Brandon: I started with Talking Heads and the Smiths, then the Stone Roses right into shoegaze and Madchester in the early ‘90s (Lush, Slowdive, Charlatans UK, even Ned’s Atomic Dustbin). These days I listen to as much 80s post-punk and NewWave as shoegaze – particularly The Chameleons, Sad Lovers and Giants and the Opposition, as well as lesser-known Factory bands like the Wake.
Jim: My serious interest in music started with bands such as U2, The Cure, and Depeche Mode. Pretty standard stuff. By the time I got to college, I was all over the place, listening to more abrasive stuff like Helmet, Jesus Lizard, Big Black and Ministry; Shoegaze touchstones like My Bloody Valentine, Cocteau Twins, and Curve; and a pretty generous dose of hip hop like Public Enemy, NWA, and Wu-Tang Clan. My current tastes are still pretty scattered! I’m really enjoying The War on Drugs, Deafheaven, Jon Hopkins, Haxan Cloak, and Run the Jewels.
Mike: Joy Division were my favorite band in high school and they still are now. My original vinyl pressing of Closer, which I bought in the mid-80s, is my most prized possession in the record collection. I was also really into The Smiths and Japan at the time. Those bands are timeless. My musical tastes pretty much blew up when I became a college radio DJ in the late 80s to early 90s. I totally remember when the Ride, Slowdive, Pale Saints and Lush debut EPs where added to the station’s new/current rotation. The staff couldn’t wait for the next My Bloody Valentine album which would eventually be Loveless. As the first wave of Shoegaze began to fade, I was already getting into American bands like Fugazi, Slint, The Jesus Lizard, Silkworm and Bedhead. Brandon and I have some serious overlap when it comes to our love for British indie music. I love bands like The Wedding Present, Orange Juice, Aztec Camera, The Railway Children, Prefab Sprout, The House of Love, The Wild Swans…so many of them…I could keep on going.
Rachel: The guys have listed so many of my favorite bands already! Aside from 80s pop, I grew up in the 80s listening to a lot of 50s/60s/70s music that my mom liked. I got into 90s alternative/grunge bands on my own, & listened to a lot of that, like Soundgarden, Nine Inch Nails, Alice in Chains, & Rage Against the Machine (some of my favorites). I was first influenced by female alt-rock singers like Juliana Hatfield, Shirley Manson of Garbage, & Dolores O’Riordan of The Cranberries. At the same time, I was already into a lot of 80s bands that were still active in the 90s like The Cure, Depeche Mode, New Order, & Echo & the Bunnymen. I think a major turning point for me musically was when I saw Bauhaus in 1998, & I really started listening to music backwards. Ever since, I’ve been very passionate about 80s post-punk, goth-rock, new-wave, synthpop, & industrial bands, along with bands that have come out that sound like these earlier bands. I also have a darker leaning with bands like Skinny Puppy, Front Line Assembly, Project Pitchfork, & Ministry. These days I’m still happily stuck in the 80s & 90s, but I do love bands that have come out in the past decade like Friendly Fires, Kasabian, Cut Copy, Editors, & Doves.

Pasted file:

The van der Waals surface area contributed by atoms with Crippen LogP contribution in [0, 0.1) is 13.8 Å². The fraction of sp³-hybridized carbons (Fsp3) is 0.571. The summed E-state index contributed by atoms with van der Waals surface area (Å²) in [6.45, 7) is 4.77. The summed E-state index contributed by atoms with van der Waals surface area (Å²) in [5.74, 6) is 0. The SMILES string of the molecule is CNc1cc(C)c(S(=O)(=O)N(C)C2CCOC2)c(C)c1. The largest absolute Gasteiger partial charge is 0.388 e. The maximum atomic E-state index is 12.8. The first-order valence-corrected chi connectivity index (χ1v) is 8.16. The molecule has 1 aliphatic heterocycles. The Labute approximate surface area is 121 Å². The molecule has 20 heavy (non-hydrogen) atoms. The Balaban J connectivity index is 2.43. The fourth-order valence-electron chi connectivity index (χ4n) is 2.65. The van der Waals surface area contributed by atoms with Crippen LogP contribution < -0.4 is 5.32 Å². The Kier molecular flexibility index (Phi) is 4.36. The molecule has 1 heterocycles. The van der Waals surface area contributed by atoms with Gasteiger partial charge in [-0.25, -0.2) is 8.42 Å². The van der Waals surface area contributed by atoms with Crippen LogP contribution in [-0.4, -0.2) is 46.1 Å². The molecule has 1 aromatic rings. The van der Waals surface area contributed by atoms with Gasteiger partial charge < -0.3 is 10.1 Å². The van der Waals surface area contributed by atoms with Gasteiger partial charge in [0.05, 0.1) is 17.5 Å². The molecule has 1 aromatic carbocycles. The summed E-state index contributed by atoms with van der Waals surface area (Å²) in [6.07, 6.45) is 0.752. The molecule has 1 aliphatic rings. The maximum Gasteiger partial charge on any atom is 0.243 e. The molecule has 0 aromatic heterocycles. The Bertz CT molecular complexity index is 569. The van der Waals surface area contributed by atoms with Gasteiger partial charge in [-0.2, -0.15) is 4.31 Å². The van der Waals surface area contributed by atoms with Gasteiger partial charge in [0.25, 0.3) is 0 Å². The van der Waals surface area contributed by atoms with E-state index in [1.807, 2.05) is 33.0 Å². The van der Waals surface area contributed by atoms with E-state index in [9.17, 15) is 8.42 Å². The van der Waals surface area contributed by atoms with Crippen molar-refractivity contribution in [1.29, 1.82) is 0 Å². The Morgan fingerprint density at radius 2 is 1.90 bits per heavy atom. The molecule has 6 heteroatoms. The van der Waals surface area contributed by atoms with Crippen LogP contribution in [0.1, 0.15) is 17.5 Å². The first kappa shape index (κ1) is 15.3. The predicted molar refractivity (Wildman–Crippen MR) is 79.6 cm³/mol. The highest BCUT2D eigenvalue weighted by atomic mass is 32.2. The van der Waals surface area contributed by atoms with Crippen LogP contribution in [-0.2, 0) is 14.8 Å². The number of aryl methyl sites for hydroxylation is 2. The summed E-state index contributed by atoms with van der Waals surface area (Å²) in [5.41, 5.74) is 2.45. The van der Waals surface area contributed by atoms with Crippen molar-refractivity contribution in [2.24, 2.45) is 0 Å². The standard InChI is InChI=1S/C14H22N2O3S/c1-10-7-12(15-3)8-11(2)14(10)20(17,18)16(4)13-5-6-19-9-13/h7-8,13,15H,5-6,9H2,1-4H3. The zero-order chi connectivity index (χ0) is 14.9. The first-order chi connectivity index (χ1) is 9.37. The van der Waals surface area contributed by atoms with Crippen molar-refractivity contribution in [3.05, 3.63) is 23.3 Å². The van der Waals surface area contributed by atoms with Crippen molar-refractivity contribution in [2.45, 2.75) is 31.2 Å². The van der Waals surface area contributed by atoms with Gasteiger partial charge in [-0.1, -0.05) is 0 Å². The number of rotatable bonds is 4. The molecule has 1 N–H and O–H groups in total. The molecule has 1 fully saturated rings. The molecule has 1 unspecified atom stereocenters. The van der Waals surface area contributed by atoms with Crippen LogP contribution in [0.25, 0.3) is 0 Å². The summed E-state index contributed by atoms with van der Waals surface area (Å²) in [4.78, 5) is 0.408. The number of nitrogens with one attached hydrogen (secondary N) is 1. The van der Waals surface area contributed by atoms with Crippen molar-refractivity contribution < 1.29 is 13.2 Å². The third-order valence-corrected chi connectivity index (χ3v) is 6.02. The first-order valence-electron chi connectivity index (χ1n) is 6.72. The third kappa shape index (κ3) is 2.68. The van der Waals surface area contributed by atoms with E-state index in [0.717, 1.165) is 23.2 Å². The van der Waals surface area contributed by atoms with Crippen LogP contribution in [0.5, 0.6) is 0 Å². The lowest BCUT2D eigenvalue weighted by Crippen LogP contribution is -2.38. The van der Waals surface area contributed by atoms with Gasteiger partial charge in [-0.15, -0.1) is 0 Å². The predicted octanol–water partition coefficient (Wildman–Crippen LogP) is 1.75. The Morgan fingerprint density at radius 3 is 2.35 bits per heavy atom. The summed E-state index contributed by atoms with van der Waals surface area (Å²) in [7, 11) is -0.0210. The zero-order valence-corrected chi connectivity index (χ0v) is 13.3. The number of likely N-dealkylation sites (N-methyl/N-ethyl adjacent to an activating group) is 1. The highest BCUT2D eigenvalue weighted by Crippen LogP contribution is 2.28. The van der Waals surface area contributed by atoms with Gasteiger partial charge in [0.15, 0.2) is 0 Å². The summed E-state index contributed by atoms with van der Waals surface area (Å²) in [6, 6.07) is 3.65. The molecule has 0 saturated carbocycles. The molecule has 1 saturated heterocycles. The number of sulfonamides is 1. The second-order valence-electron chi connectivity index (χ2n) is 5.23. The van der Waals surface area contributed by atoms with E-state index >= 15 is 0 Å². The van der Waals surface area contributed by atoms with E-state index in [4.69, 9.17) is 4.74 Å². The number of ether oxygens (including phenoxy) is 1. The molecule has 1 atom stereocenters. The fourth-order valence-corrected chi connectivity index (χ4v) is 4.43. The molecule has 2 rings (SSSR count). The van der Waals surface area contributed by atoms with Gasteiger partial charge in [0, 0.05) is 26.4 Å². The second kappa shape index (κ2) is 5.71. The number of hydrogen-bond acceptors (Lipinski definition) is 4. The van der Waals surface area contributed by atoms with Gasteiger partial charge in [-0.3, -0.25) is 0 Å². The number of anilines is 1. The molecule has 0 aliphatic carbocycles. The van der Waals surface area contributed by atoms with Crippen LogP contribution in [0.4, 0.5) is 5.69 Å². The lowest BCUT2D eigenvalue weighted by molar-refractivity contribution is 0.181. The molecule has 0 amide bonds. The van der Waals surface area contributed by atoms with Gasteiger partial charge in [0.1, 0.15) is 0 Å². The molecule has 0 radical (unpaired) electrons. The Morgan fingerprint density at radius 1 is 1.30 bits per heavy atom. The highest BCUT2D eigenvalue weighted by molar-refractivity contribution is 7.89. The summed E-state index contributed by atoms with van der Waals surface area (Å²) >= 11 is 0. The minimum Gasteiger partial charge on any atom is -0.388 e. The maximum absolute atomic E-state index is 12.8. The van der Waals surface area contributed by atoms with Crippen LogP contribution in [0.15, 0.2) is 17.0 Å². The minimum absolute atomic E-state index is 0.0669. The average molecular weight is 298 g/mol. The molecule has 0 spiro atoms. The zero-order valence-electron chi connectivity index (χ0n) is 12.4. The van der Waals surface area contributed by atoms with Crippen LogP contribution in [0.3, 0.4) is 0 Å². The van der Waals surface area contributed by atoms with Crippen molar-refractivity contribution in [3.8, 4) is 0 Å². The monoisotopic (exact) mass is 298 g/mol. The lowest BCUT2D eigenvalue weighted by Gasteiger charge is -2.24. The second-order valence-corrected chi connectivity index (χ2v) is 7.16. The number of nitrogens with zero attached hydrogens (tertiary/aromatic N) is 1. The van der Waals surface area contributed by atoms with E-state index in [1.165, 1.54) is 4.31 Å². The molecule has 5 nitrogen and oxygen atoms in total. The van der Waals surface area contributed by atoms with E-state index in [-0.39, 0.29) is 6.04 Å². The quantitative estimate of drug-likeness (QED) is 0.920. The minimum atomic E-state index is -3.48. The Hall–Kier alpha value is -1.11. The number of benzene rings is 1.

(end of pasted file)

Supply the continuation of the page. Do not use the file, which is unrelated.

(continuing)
What does the future hold in store for you? Any upcoming tour plans?
Eugene: Already started recording our next album, which is a fun little experiment we’re excited to share with everyone! Also, really excited to hang out with Brandon again and actually meet Rachel, Jim and Mike in person!
Anything else you would like to share with us?
Eugene: We are a small band with no funds and limited exposure in the music world. While it’s been hard trying to keep Echodrone going for 10 years under these conditions…in the end, it’s been totally worth it due to all the people we’ve met through the years, both in-person and virtually! Thank you everyone for all your support, we couldn’t have gone this far without you!